UG: Critical Security Studies (PO 381)
This module is puts critical approaches to the study and practice of security into the spotlight. In particular, it seeks to encourage students to reflect on the analytical and ethical assumptions that shape the ways in which security is thought about and practiced in contemporary global politics. After locating debates about the meaning of security in historical context, it explores different theoretical approaches to security from a variety of critical perspectives and how these may add to our understanding of security issues such as violent conflict, terrorism, human rights, poverty, and migration in national, regional, and global contexts.
MA: US Security Policy (PO 979):
The module is concerned with developing an advanced understanding of US Security Policy through merging insights and concepts from the disciplines of US foreign policy analysis, US defence studies, and the study of international security. The module seeks to encourage students to critically reflect on the dynamics of America’s quest for security by exploring the historical, institutional, and ideational context of contemporary US security policy. Centred around key concepts of international security, the module addresses US security policy from the end of the Cold War to the present day.
MA: The US Business of War (PO 982)
The study of international security and political economy are two sides of the same coin, and this module explores the complex relationship between political economy and security issues through a focus on the US. 'The US Business of War' aims at enhancing students’ understanding of how states define their national security objectives, and how this shapes their behaviour in the international arena - and, importantly, how and why national security, like all areas of public policy, is influenced by the pursuit of political agendas.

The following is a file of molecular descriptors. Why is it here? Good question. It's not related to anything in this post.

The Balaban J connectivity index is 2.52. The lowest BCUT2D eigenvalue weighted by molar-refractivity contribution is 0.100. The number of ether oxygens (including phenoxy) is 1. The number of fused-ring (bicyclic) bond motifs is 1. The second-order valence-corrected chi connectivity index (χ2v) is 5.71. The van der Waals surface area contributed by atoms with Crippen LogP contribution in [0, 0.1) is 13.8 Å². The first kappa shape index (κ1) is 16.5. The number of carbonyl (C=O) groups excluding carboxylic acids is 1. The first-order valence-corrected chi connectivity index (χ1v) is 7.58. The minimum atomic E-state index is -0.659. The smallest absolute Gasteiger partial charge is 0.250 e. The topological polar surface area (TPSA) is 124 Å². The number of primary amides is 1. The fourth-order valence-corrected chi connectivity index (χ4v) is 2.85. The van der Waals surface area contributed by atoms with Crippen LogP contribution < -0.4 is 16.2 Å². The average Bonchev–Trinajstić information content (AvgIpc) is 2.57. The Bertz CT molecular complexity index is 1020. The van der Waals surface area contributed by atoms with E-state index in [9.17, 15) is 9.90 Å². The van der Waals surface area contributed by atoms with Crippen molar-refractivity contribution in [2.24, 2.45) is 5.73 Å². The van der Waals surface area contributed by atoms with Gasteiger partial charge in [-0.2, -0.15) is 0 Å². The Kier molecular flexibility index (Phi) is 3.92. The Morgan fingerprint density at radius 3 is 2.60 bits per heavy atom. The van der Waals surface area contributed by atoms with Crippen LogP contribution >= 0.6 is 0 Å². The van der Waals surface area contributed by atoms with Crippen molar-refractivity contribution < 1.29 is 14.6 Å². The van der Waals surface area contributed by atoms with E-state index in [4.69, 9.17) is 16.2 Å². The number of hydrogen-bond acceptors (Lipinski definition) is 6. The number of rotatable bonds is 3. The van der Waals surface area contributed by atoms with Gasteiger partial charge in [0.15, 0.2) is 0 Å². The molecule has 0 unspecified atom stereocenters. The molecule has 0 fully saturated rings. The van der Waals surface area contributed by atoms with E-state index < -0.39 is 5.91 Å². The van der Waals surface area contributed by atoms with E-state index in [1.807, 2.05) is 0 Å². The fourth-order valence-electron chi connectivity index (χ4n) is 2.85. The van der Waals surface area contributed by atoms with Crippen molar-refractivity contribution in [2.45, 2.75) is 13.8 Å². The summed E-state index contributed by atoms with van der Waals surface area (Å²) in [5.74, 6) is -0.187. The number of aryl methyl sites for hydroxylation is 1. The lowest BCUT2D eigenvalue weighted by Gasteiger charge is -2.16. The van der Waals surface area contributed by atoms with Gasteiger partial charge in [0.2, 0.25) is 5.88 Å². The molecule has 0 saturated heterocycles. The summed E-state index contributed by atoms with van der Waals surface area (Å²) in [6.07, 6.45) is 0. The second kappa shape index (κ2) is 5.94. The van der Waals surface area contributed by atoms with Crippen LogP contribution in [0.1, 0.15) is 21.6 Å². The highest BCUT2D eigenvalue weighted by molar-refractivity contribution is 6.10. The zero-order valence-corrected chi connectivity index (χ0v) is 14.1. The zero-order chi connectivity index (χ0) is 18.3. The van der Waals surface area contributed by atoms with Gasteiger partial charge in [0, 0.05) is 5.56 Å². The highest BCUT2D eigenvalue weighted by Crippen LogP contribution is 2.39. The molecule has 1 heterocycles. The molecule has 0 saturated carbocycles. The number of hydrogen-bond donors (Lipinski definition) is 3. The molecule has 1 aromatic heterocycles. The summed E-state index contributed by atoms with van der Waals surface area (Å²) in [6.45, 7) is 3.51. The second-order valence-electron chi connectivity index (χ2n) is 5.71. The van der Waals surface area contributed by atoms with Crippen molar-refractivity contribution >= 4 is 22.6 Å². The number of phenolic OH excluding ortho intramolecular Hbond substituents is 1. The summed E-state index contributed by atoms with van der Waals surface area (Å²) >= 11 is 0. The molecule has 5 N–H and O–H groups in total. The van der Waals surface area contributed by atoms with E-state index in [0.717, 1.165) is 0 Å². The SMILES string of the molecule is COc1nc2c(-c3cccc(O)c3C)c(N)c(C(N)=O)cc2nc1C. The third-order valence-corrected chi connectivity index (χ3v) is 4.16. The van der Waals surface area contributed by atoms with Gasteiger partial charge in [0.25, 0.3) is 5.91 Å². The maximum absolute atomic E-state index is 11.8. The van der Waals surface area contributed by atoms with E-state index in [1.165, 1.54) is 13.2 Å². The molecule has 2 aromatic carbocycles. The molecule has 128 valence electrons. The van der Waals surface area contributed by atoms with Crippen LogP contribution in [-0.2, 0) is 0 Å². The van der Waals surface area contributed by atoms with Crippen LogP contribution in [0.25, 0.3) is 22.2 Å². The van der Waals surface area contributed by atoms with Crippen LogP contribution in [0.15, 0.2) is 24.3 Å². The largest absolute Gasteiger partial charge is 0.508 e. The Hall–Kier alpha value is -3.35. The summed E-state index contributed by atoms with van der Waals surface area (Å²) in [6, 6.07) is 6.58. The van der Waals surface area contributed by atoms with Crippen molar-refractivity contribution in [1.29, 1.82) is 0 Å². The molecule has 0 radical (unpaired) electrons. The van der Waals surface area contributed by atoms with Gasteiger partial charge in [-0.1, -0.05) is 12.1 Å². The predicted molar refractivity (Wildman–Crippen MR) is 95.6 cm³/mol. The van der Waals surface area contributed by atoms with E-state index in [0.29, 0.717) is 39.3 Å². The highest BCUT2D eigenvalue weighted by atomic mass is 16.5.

MA: United States Foreign Policy and National Security (PO 983)
The module offers a comprehensive and critical analysis of the foreign policy and national security of the United States of America in the 21st century, and it consists of two parts. Part A (taught by Trevor McCrisken) lays its focus on examining the making of US foreign policy and analysing key global issues confronting the US today, including international terrorism, US military interventions and the use of force, and the role of the US in regional relations. Part B (taught by Alexandra) is concerned with developing a systematic and contextual understanding of the dynamics, challenges, and opportunities of contemporary US security policy through an 'International Security lens'.
Alexandra is interested in supervising graduate research in the areas of US foreign and security policy as well as international security (in particular in the nexus between (inter)national security and political economy; the relationship between security discourse and practice; fusing insights from traditional and ciritcal approaches to international security).